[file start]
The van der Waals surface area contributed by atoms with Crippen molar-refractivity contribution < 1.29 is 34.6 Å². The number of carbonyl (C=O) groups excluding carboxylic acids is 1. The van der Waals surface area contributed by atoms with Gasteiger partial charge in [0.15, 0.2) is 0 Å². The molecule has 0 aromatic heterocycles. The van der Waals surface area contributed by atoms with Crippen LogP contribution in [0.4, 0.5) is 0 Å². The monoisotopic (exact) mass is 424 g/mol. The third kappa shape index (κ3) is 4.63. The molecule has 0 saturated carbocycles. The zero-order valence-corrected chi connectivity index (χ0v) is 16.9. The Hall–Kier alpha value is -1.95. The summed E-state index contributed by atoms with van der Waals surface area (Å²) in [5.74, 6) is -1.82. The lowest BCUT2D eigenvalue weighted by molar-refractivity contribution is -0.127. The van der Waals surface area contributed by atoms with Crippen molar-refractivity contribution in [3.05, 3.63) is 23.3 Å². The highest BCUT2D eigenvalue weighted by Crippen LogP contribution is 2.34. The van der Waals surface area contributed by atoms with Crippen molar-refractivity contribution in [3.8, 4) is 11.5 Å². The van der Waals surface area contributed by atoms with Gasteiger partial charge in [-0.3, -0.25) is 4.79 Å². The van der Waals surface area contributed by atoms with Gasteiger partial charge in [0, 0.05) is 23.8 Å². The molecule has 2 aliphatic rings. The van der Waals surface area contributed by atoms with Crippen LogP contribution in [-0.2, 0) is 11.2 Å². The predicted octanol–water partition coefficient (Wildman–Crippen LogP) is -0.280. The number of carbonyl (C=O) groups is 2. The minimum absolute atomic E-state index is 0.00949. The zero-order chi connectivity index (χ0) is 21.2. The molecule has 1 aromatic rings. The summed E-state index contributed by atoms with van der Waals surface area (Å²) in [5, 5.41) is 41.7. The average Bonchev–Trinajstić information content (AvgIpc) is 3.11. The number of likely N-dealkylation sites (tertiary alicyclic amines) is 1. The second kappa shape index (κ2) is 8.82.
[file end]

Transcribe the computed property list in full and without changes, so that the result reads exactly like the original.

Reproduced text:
The van der Waals surface area contributed by atoms with Crippen molar-refractivity contribution < 1.29 is 34.6 Å². The number of carbonyl (C=O) groups excluding carboxylic acids is 1. The van der Waals surface area contributed by atoms with Gasteiger partial charge in [0.15, 0.2) is 0 Å². The molecule has 0 aromatic heterocycles. The van der Waals surface area contributed by atoms with Crippen LogP contribution in [0.4, 0.5) is 0 Å². The monoisotopic (exact) mass is 424 g/mol. The third kappa shape index (κ3) is 4.63. The molecule has 0 saturated carbocycles. The zero-order valence-corrected chi connectivity index (χ0v) is 16.9. The Hall–Kier alpha value is -1.95. The summed E-state index contributed by atoms with van der Waals surface area (Å²) in [5.74, 6) is -1.82. The lowest BCUT2D eigenvalue weighted by molar-refractivity contribution is -0.127. The van der Waals surface area contributed by atoms with Crippen molar-refractivity contribution in [3.05, 3.63) is 23.3 Å². The highest BCUT2D eigenvalue weighted by Crippen LogP contribution is 2.34. The van der Waals surface area contributed by atoms with Crippen molar-refractivity contribution in [3.8, 4) is 11.5 Å². The van der Waals surface area contributed by atoms with Gasteiger partial charge in [-0.3, -0.25) is 4.79 Å². The van der Waals surface area contributed by atoms with Gasteiger partial charge in [0, 0.05) is 23.8 Å². The molecule has 2 aliphatic rings. The van der Waals surface area contributed by atoms with Crippen LogP contribution in [-0.2, 0) is 11.2 Å². The predicted octanol–water partition coefficient (Wildman–Crippen LogP) is -0.280. The number of carbonyl (C=O) groups is 2. The minimum absolute atomic E-state index is 0.00949. The zero-order chi connectivity index (χ0) is 21.2. The molecule has 1 aromatic rings. The summed E-state index contributed by atoms with van der Waals surface area (Å²) in [5, 5.41) is 41.7. The average Bonchev–Trinajstić information content (AvgIpc) is 3.11. The number of likely N-dealkylation sites (tertiary alicyclic amines) is 1. The second kappa shape index (κ2) is 8.82.